Lam is an undisputed pioneer of the Hong Kong dance music scene. He is resident at the Foundation One and Push nights, and since the mid-1990s has taken his sound across Asia and Europe. He also co-runs Intermix, a collaboration between the cream of Hong Kong and Japan’s techno scenes, that sees his collective throw parties on the Mainland and in Taiwan. But for Lam it is Hong Kong that is his mainstay, whatever the pervading movement and sound: “Early 1990s it was hard house and techno, then trance, then progressive house, then breakbeat. Now it’s back to the early sounds of techno. It’s kind of cyclical like that.”
But what is sad to hear from both artists is the dampening – or more likely the flooding – of the scene by the commercial market. In the process thousands have been steered away from truly good music. The raves and warehouse parties have all but disappeared – and along with them the vibrant creativity they harboured. In their place lurks a saturated market of commercial pop house on the one hand and the Black Eyed Peas ‘urban’ sound on the other: ergo, a complete meltdown of anything to get excited about. As Lam puts it, with a hint of frustration in his voice, “Right now the urban, commercial markets are the problem. It’s an Asia-wide issue. They have no time to listen to the underground music. They just want to get in the club, VIP, drink, that’s it.”
Gold Mountain is no stranger to invigorating the scene whichever way he can. Having fallen into MCing almost by accident a few years back – “I just started rapping, albeit terribly. But it was rapping” – he has since been hailed as one of the best in the region, and has supported the likes of beatbox extraordinaire Killa Kella and schooled major Cantopop stars in the fine art of MCing. And as well as being on the verge of releasing his debut EP (“It’s almost time yo!”), he has promoted and supported a growing band of MCs and freestylers to meet up and just spit lyrics (known as a cipher) here in Hong Kong – so he will be a key figure for younger people to talk to given his current situation as an artist on the up. “In terms of hip-hop I’m their go-to guy.”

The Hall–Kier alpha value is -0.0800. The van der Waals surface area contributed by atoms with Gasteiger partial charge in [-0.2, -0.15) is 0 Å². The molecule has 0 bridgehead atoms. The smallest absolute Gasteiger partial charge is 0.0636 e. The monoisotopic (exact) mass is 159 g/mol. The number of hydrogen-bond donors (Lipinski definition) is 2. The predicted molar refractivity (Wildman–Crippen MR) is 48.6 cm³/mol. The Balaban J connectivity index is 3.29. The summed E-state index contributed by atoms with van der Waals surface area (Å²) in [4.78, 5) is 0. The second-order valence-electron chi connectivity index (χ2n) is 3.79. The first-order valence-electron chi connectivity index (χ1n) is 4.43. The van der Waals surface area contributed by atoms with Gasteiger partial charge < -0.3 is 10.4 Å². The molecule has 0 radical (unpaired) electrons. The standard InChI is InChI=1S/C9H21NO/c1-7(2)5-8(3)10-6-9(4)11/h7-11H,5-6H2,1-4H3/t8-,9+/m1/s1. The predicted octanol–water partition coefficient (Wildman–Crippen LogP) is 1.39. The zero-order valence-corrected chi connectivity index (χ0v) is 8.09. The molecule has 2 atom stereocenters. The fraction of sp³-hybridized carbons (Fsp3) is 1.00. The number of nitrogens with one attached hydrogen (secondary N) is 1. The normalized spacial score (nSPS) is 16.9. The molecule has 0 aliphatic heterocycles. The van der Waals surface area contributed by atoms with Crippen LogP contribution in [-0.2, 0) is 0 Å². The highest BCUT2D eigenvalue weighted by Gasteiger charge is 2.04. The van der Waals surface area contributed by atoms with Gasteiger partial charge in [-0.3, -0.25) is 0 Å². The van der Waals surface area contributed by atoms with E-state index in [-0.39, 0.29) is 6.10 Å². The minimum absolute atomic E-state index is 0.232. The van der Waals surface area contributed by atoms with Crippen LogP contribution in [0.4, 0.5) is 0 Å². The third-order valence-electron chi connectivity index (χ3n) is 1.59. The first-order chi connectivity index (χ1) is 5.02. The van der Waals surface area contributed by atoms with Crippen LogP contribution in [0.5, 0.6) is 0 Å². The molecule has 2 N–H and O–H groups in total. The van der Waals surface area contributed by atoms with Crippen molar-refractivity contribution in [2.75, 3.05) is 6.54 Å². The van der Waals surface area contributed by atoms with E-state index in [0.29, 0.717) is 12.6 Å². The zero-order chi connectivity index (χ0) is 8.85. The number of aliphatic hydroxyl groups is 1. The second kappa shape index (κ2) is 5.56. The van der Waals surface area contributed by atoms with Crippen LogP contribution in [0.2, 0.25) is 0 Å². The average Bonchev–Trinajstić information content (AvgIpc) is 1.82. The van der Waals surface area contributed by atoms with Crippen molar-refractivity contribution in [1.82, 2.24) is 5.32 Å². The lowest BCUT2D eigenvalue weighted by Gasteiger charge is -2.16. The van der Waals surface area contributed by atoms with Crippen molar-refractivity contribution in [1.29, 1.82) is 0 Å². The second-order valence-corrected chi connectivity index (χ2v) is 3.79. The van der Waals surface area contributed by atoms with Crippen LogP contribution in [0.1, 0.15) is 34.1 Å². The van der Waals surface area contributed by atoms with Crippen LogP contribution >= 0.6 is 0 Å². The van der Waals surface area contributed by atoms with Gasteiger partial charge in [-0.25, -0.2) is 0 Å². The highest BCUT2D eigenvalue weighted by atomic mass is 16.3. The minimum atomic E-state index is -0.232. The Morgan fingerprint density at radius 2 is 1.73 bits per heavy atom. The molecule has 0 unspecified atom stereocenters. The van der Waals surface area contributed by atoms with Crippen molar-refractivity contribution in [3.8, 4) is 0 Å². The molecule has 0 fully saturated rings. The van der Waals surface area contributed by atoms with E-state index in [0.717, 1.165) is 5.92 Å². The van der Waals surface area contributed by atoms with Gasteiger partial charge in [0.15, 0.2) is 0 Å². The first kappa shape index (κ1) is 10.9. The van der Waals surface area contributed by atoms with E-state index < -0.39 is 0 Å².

It’s fascinating to think what could have been had RBMA OTF come here earlier. So much so that Gold Mountain laments that the same opportunities weren’t available to him back in 2005: “Man, if I had had someone telling me what to do when I first started out it would have been a huge help. I had to learn the hard way.” Frankie concurs, “Yeah, a lot. Because at the beginning nobody taught me and that slowed me down.”
The event is the first of three planned Red Bull workshops in the city, and both artists are more than confident that through them a new generation of electronic artists is just waiting to break through. What’s crystal clear is that it’s time to wean the kids off the mediocre and onto the majestic, before the music stops and we all grow old.
The Red Bull Music Academy On The Floor workshop takes place at Play on Friday 7 at 6pm.To particpate email firstname.lastname@example.org or call 3426 3376.